Renewed confidence about India's economy is sending stock prices to new highs. The country's rapid economic growth is fueling demand for shares.
More than six months ago, when a Congress government backed by Communists was sworn into power, Indian share prices plunged on fears that the new government might derail economic reforms. Investors remained cautious for months.
But this past week, stocks traded at an all-time high, and now are up 40 percent since May. The Economic Times newspaper says stock prices of more than one thousand companies listed on Bombay's stock exchange have touched 52 week highs.
Analysts say the Congress government's commitment to economic liberalization has helped dispel the fears of many, and paved the way for surging business and investor confidence.
Rajesh Jain, a market analyst at Pranav Securities, says the stock market surge is driven by funds flowing in from domestic and foreign institutions as well as from retail investors. He says more than $2 billion were pumped into Indian stock markets in November. "The key reason for stock markets continuing to surge up has been liquidity. It basically appears that the India investment story has been able to retain its place among the various emerging markets across the world, and in particula [information technology] as well as infrastructure [sectors] are doing very well," he said.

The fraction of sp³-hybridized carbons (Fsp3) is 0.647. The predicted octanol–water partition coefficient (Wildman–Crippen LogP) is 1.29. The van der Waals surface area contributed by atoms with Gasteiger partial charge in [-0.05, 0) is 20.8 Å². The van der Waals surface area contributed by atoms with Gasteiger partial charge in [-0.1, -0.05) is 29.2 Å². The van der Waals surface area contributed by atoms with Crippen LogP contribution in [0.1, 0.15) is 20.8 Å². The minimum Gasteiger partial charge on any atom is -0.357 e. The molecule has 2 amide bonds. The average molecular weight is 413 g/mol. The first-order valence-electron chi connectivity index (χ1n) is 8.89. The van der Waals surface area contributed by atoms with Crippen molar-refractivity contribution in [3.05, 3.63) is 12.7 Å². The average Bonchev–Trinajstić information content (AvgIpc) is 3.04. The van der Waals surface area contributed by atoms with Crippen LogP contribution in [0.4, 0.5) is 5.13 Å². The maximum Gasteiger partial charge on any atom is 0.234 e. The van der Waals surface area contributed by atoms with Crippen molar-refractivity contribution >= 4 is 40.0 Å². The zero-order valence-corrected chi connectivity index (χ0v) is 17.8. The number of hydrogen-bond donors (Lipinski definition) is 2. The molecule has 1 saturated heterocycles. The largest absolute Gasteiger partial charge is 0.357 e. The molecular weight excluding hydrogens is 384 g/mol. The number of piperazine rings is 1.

Software makers are expected to see revenues rise by more than 30 percent this year. The government also has announced plans for large infrastructure projects to develop ports, power plants and roads. Many manufacturing companies are pushing expansion plans and posting healthy profits.
The recent rally has gotten a boost by signs that a dispute among members of the family that controls' Reliance, India's biggest private conglomerate, is easing.
Funds pumped in by foreign institutional investors have hit nearly $7 billion so far this year - higher than last year's total foreign investments. More than $1 billion flowed in November alone.
Analysts say high inflation of about seven percent, surging oil prices and a slowdown in the farm sector have not cooled investor confidence.
Many economists say the country's economic growth may slow down from last year's 8.2 percent, but it still is expected to expand at more six percent next year.